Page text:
KUALA LUMPUR, 7 August 2017 – ASEAN lawmakers urged regional governments today to do more to protect migrant workers and refugees, arguing that all members of the ASEAN community are entitled to basic rights and deserve to have their dignity and humanity respected.
Members of ASEAN Parliamentarians for Human Rights (APHR) made the call at the conclusion of a four-day fact-finding mission to Malaysia examining human rights in the context of migration. During their visit, MPs met with stakeholders, including civil society organizations, migrant and refugee communities, UN agencies, government officials, and counterparts in the Malaysian Parliament, to assess the situation of migrant workers, refugees and asylum seekers, and victims of human trafficking in the country, as well as explore potential regional solutions to the challenges they face.
“From our conversations over the last several days, it’s clear that there is major room for improvement. Both destination and source countries need to step up and do their part to end abusive recruitment and employment practices for migrant workers and promote security and rights for refugees fleeing persecution,” said APHR Board Member Teddy Baguilat, a member of the House of Representatives of the Philippines.
“ASEAN and member governments have a duty to ensure that all people – whether their own citizens or those from other countries – are protected. This should include strengthening domestic and regional legal frameworks to provide security and enable people to pursue recourse and justice.”
APHR undertook its fact-finding mission just over a month after the start of an ongoing crackdown on undocumented migrant workers in Malaysia, which has already resulted in thousands of arrests. Speaking with local groups and workers, parliamentarians heard firsthand how the raids have impacted communities.
“Because of the ongoing crackdown, many migrants are living in constant fear. Poor treatment by law enforcement, including indefinite detention in abysmal conditions, are urgent concerns as well,” said Philippine Congresswoman Emmi De Jesus.
“Millions of migrant workers, both documented and undocumented, throughout the ASEAN region continue to be vulnerable to abuse because governments have failed to put in place the necessary protections. That goes for both sending and receiving countries. Regional action is therefore necessary to ensure that all migrants are able to enjoy their basic human rights.”
MPs called on ASEAN governments to urgently adopt a binding regional treaty on migrant workers, which protects all workers and their families. The treaty has been under negotiation for a decade since the adoption of the ASEAN Declaration on the Promotion and Protection of Migrant Workers in 2007, and ASEAN leaders plan to revisit the possibility of its adoption later this year.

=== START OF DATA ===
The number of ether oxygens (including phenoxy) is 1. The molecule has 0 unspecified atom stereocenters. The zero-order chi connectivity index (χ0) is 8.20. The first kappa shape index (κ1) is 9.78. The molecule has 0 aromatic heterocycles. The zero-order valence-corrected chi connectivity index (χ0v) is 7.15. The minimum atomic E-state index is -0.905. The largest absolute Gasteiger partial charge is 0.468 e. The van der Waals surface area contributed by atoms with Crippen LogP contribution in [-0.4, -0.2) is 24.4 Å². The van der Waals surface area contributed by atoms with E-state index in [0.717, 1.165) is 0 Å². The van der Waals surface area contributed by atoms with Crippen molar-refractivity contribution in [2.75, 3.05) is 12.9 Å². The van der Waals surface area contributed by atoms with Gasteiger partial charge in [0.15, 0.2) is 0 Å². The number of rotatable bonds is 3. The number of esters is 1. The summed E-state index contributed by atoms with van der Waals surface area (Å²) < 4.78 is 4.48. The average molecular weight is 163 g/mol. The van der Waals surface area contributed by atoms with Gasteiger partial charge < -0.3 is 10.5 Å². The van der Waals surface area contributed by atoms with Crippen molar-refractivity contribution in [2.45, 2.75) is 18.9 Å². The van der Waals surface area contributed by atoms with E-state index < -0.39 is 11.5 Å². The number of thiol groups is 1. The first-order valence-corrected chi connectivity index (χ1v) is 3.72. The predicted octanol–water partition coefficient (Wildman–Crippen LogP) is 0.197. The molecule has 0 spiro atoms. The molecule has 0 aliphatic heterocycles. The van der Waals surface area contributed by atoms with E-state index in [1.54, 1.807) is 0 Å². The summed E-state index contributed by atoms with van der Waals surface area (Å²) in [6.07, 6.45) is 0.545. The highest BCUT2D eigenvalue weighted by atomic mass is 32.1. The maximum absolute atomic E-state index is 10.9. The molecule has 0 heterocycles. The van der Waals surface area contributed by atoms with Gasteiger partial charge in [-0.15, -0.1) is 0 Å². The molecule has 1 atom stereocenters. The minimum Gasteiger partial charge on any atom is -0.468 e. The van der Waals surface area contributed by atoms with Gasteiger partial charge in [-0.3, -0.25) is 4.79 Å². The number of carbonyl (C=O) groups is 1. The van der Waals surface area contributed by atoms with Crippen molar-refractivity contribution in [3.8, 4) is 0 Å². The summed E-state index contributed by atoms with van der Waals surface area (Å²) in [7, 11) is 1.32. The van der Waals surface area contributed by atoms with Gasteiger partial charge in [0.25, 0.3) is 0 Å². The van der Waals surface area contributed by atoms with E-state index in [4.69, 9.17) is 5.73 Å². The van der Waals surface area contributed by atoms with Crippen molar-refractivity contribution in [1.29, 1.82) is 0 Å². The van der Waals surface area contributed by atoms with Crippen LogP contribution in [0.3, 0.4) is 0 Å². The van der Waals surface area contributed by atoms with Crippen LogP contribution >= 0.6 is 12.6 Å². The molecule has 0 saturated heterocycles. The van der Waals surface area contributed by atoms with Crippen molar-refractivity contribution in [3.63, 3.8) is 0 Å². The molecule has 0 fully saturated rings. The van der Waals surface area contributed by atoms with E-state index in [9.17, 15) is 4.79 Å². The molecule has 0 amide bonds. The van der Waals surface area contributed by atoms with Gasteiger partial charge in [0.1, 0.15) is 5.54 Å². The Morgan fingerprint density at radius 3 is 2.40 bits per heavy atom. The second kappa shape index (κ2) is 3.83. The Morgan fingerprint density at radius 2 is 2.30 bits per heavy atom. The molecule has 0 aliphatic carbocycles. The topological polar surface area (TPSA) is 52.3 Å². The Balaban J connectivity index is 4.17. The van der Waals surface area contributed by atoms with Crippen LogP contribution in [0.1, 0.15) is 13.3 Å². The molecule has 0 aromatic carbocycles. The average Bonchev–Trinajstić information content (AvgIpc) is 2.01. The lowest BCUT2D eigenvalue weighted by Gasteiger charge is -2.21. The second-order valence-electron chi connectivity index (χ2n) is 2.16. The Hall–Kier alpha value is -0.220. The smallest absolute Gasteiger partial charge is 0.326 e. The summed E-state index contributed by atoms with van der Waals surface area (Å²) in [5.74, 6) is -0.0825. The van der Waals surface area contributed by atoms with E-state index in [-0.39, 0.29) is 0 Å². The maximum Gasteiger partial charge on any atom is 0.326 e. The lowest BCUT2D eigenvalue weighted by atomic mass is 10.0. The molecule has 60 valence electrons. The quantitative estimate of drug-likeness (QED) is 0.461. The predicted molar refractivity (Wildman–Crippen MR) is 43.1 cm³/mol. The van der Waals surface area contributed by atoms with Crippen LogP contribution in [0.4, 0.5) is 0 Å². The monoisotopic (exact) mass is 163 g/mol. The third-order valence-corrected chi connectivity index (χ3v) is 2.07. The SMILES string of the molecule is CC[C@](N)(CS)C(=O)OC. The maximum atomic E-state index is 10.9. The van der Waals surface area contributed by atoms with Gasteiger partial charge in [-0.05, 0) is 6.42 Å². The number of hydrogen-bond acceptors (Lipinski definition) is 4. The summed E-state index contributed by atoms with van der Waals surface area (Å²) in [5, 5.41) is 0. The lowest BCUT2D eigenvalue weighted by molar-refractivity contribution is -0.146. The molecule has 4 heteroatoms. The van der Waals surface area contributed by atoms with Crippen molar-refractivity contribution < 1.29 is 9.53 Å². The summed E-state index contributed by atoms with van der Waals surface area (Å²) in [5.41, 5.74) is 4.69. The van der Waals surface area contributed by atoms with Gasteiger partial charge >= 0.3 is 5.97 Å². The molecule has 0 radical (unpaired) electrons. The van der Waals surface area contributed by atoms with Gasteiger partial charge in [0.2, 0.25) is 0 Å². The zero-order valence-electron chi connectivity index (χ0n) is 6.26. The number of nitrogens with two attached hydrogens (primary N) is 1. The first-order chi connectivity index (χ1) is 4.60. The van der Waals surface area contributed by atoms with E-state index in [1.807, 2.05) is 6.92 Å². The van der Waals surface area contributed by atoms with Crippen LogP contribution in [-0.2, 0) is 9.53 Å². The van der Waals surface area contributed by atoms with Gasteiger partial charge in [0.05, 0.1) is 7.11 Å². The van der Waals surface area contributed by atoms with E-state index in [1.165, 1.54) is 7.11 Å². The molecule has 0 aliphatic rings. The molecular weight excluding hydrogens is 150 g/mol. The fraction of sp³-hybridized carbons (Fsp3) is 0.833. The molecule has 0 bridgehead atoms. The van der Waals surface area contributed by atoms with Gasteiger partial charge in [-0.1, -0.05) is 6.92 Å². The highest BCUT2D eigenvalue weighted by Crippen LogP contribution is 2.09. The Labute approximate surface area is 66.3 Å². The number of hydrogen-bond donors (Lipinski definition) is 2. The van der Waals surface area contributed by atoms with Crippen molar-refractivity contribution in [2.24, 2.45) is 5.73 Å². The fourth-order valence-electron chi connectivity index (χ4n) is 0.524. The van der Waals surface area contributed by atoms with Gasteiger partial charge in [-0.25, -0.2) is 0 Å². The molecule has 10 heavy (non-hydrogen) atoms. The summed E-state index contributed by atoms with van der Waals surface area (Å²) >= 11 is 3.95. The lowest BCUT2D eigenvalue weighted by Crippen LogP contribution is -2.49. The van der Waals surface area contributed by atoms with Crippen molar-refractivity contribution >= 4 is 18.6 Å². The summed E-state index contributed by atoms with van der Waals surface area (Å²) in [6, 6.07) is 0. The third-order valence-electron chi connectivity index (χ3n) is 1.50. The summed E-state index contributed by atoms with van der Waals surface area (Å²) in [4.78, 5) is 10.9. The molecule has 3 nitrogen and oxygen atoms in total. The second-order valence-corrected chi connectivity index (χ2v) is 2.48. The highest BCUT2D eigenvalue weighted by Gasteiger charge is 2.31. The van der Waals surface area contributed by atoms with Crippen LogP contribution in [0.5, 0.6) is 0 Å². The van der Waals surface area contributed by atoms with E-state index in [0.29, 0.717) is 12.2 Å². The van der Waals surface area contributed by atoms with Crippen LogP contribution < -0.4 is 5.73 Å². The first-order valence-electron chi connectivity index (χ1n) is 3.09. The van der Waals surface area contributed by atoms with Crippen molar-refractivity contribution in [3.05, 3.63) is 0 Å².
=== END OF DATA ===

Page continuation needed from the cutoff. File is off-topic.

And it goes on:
“Migrant workers region-wide provide a critical economic contribution, which should be recognized by governments. Unfortunately, it seems that the entire economic system has instead institutionalized the mistreatment of these migrants,” Rep. De Jesus said.
“Domestic workers are particularly vulnerable, as they face unique hardships as women in isolated work environments and lack legal protections that other workers enjoy. During our meetings, we heard harrowing stories of emotional and physical abuse by employers of domestic workers. It’s clear that government policies need to change in order to deal with this,” she added.
Parliamentarians also addressed the plight of refugees in Malaysia, many of whom hail from ethnic minority communities in Myanmar, including Rohingya, Chin, and others. During their visit, MPs met with refugee communities, who described challenges accessing registration procedures and a precarious legal position in the country. Several refugees told MPs that they have waited years to get registered with the UN Refugee Agency (UNHCR), and an increasing number are being denied refugee status.
“The stories we heard directly from refugees are deeply concerning. These people are living without legal status or security, and in many cases without proper access to affordable healthcare, education, or livelihoods. As a former refugee, myself, it’s particularly upsetting to see this lack of protection persist,” said Senator Seng Mardi of Cambodia.
“Refugees are among the most vulnerable people in the world, and they are facing extreme hurdles to accessing documentation and basic security guarantees here. UNHCR and the Malaysian government should do more to address this gap and provide effective registration and genuine protection. All ASEAN governments, including Malaysia, should ratify the UN Refugee Convention and fully commit to protecting and welcoming refugees and asylum seekers.”
Parliamentarians reminded governments of their pledges to promote a people-centered ASEAN, as well as their international human rights commitments. ASEAN governments can and should do better in responding to the challenges faced by migrants and refugees, APHR said.
“We always talk about a caring and sharing ASEAN. Let’s make that a reality. Whether someone moves across borders because they are fleeing conflict, looking for better job opportunities, or because they were trafficked, we have a responsibility to protect their rights,” said Rep. Baguilat.
“We don’t have to look very hard to find out what these rights are as they are clearly outlined in international law. They include the right to work, the freedom from arbitrary detention, the right to adequate food and basic education, and other basic freedoms.”
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